I keep hearing that it is important to put humour in your writing. At first I found this puzzling. I don’t write comedy, and I don’t think I’d be very good at it. Don’t get me wrong, I love to laugh, but making up my own jokes? That’s not my thing. I started to wonder how others do it.Then one night while watching an episode of the TV series Fringe, I had a moment of revelation. It’s no great secret and everyone else probably already knew this, but I think it’s an important point. In drama, humour often comes from the characters. Simple as that.
Take the character of Doctor Walter Bishop, played by Aussie actor John Noble. He is actually quite a serious dramatic character with a great deal of depth, yet most of the show’s humour comes from him because he’s also rather quirky. Having spent many years in a mental institution there is a lot about today’s world that is unfamiliar to him. That in itself leads to plenty of humour. Doctor Bishop doesn’t fit it, and he’s a bit of an enigma. He needs to be cared for like a child, he’s seems to constantly obsess over the insignificant, and yet he is brilliant and does things that nobody else in the cast can do. I think the reason this works so well is that Bishop is not just a device for the writers to share jokes, all of the humour comes directly from his character and the way he relates to others.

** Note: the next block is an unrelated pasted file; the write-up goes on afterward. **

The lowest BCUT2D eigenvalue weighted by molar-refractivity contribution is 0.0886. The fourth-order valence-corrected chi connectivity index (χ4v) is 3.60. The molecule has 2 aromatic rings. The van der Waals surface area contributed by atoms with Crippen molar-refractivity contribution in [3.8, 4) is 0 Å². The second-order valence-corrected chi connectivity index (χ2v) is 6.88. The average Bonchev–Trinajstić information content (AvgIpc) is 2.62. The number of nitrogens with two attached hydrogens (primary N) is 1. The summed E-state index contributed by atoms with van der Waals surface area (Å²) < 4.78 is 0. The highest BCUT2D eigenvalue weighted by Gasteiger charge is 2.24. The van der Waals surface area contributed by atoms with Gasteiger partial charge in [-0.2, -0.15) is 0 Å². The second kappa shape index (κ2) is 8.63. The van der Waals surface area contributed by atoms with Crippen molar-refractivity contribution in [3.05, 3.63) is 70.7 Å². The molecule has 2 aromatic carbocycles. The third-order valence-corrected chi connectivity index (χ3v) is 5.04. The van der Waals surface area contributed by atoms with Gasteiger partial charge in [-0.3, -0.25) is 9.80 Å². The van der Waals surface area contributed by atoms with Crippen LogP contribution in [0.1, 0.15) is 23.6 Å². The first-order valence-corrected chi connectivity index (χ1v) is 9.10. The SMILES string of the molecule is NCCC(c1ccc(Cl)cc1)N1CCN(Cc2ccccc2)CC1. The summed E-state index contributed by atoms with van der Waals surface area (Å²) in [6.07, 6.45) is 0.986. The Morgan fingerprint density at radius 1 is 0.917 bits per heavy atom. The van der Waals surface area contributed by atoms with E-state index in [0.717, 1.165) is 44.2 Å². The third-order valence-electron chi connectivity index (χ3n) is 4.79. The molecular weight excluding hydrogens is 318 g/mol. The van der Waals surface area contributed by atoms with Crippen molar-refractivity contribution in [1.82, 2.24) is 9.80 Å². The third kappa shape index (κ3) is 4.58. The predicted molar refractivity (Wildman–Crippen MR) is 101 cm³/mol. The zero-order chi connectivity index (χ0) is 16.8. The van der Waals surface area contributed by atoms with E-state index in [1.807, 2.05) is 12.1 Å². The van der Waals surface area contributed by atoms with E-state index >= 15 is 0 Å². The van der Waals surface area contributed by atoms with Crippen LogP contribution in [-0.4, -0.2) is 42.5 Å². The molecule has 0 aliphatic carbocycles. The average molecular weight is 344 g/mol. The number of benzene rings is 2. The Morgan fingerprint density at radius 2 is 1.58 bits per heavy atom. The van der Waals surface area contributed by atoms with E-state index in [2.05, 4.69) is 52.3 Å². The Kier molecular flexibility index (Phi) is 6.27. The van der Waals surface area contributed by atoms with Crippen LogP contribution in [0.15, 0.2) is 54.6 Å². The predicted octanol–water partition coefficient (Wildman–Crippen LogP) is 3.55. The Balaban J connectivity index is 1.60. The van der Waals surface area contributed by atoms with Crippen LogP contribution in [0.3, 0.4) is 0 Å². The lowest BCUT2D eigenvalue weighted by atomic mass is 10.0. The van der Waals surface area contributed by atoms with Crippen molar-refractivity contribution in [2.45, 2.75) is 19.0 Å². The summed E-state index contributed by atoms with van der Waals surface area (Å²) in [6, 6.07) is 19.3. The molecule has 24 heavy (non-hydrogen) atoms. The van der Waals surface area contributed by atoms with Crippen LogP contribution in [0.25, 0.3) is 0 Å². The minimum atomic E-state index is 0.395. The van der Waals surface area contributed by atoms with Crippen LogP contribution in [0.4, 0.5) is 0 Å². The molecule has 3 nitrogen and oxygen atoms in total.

Another example where this is done very well is Doctor Who. This show is a fun adventure romp but it has never been an outright comedy. In fact, there are times when the show can get downright dark and edgy. Through all of this, The Doctor himself always has me laughing. The way he talks, the way he sees the world, it’s all very funny. In my opinion he is one of the most quotable characters in TV history.
Looking back, the first example of this phenomenon I came across was Lethal Weapon 3. This movie would see-saw from hilarious moments with Mel Gibson’s character, to painful dramatic moments like when the friend of the son of Danny Glover’s character was killed. I remember seeing this film many years ago and marvelling that a movie could include such pain and still make me laugh. How could the two co-exist in the same story?
Writing a humorous character is not without its skill of course, but it does seem to me that the way to inject humour into a dramatic story is definitely to use character.
FOX promotional photograph of Walter Bishop (played by John Noble).
Sourced from en.wikipedia.org/wiki/File:Walter_Bishop.jpg